Net Neutrality


Net Neutrality has become a big argument of debate lately, since the Federal Communications Commission (FCC) recently repealed it on December 2017. But what is it exactly Net Neutrality? Why is it considered so important? What could be the effects on you as a consumer or your business?

Let’s start with some basics of the Internet. Data on the Internet travel in data chunks, called packets. Before packets are shipped they need to go through a kind of sorting facility, the Internet Service Provider (ISP). ISP are (generally) telecommunication companies like Verizon or Comcast.
Net Neutrality is the principle that governments should mandate ISP to treat all data on the Internet the same, and not discriminate or charge differently by user, content, website, platform, application, type of attached equipment, or method of communication.

The U.S. passed a bill on Net Neutrality in 2015. The rules prohibited the following practices:

  • Blocking: ISPs cannot discriminate against any lawful content by blocking websites or apps.
  • Throttling: ISPs cannot slow the transmission of data based on the nature of the content, as long as it is legal.
  • Paid prioritization: ISP cannot create an internet ‘fast lane’ for companies and consumers who pay premiums, and a slow lane for those who don’t.

The FCC voted in December 2017 to repeal Obama-era net neutrality rules, so the Internet in the US is currently do not under net neutrality rules.
There are many arguments pro and con net neutrality.

Why net neutrality?

Without any regulation, cable and telecommunications companies could have the control which websites load quickly, load slowly, or do not load at all, creating advantages for their own search engines, Internet phone services, and streaming video services – and slowing access or blocking access to those of competitors. User who gets used to the “fast lane” on the Internet would find the “slow lane” intolerable in comparison, greatly disadvantaging any provider who is unable to pay for the “fast lane”.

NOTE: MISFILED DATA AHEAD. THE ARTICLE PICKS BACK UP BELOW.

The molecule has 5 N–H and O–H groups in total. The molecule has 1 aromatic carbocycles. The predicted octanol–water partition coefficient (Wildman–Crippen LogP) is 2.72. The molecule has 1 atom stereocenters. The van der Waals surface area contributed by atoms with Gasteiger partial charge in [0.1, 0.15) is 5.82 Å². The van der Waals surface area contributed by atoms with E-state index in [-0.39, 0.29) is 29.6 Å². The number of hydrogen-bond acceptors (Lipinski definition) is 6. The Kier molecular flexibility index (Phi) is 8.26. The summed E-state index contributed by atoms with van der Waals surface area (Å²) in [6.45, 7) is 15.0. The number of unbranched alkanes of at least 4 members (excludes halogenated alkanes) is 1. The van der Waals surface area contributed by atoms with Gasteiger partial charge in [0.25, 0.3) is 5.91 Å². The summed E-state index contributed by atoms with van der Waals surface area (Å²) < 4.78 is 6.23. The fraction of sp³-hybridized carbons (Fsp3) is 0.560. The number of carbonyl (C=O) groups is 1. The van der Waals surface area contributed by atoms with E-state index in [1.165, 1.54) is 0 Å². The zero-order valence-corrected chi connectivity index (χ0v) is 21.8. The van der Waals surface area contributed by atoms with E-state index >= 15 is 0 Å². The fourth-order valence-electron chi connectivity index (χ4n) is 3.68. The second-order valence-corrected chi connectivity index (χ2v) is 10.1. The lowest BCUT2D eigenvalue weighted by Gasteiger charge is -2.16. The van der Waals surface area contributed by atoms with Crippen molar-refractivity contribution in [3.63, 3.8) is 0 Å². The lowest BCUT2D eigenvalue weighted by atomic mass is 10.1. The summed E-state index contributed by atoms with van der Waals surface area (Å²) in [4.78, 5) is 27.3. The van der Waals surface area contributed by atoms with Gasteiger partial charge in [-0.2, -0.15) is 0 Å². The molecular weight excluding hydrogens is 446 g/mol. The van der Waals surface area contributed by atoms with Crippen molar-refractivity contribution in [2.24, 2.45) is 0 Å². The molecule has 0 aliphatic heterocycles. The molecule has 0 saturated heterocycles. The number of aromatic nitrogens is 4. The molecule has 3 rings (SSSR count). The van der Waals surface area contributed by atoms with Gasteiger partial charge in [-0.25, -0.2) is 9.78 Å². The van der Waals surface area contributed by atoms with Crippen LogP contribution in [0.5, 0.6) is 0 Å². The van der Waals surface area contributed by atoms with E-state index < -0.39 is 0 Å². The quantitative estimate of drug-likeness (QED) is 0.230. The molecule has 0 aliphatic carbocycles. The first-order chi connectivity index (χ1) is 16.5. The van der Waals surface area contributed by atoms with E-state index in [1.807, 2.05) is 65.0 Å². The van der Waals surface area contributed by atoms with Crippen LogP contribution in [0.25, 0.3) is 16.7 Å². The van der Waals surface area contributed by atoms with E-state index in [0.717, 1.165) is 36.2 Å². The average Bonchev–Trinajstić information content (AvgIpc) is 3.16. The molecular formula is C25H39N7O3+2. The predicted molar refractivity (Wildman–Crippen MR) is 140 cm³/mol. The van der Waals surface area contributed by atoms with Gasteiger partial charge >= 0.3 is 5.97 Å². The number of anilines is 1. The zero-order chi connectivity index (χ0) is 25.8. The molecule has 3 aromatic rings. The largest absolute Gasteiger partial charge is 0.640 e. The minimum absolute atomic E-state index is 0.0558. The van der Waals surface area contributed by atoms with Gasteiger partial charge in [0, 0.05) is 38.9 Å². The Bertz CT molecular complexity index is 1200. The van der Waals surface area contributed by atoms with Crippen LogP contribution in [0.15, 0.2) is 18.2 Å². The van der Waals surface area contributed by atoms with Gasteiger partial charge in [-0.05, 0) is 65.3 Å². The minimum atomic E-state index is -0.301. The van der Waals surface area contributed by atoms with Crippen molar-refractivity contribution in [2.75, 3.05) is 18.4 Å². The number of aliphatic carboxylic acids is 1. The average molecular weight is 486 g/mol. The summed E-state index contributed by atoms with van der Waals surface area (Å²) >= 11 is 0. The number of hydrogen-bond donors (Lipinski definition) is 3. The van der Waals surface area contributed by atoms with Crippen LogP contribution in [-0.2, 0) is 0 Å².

A neutral net will foster free speech and lead to further democratic participation on the Internet. Without regulation ISP would control what is seen as well as how much it costs to see it. By ensuring that all people and websites have equal access to each other, regardless of their ability to pay, proponents of net neutrality wish to prevent the need to pay for speech and the further centralization of media power.

Allowing cable companies the right to demand a toll to guarantee quality or premium delivery would create an exploitative business model based on the ISPs position as gatekeepers. Allowing for preferential treatment of Internet traffic, or tiered service, would put newer online companies at a disadvantage and slow innovation in online services. Without network neutrality, the Internet will undergo a transformation from a market ruled by innovation to one ruled by deal-making. It is a preservation of the way the Internet has always operated, where the quality of websites and services determined whether they succeeded or failed, rather than deals with ISPs. Eliminating net neutrality would lead to the Internet resembling the world of cable TV, so that access to and distribution of content would be managed by a handful of massive, near monopolistic companies, though there are multiple service providers in each region.

Non-net neutrality will involve leveraging quality of service to extract remuneration from websites that want to avoid being slowed down. This theory was confirmed in 2014 when Netflix announced it was making payments to Comcast and Verizon to avoid throttling, slower internet speeds for particular services or websites, by those ISPs. These payments were described by Netflix founder Reed Hastings as “an arbitrary tax” and “arbitrary interconnection tolls”.

Why not net neutrality?

Paid prioritization of bandwidth is necessary for future innovation on the Internet. Telecom providers should have the ability to provide preferential treatment in the form of tiered services, for example by giving online companies willing to pay the ability to transfer their data packets faster than other Internet traffic. The added income from such services could be used to pay for the building of increased broadband access to more consumers. Net neutrality would make it more difficult for ISPs and other network operators to recoup their investments in broadband networks. They would have no incentive to make large investments to develop advanced fibre-optic networks if they are prohibited from charging higher preferred access fees to companies that wish to take advantage of the expanded capabilities of such networks. If you have these pure net neutrality rules where you can never charge a company like Netflix anything, you’re not ever going to get a return on continued network investment — which means you’ll stop investing in the network.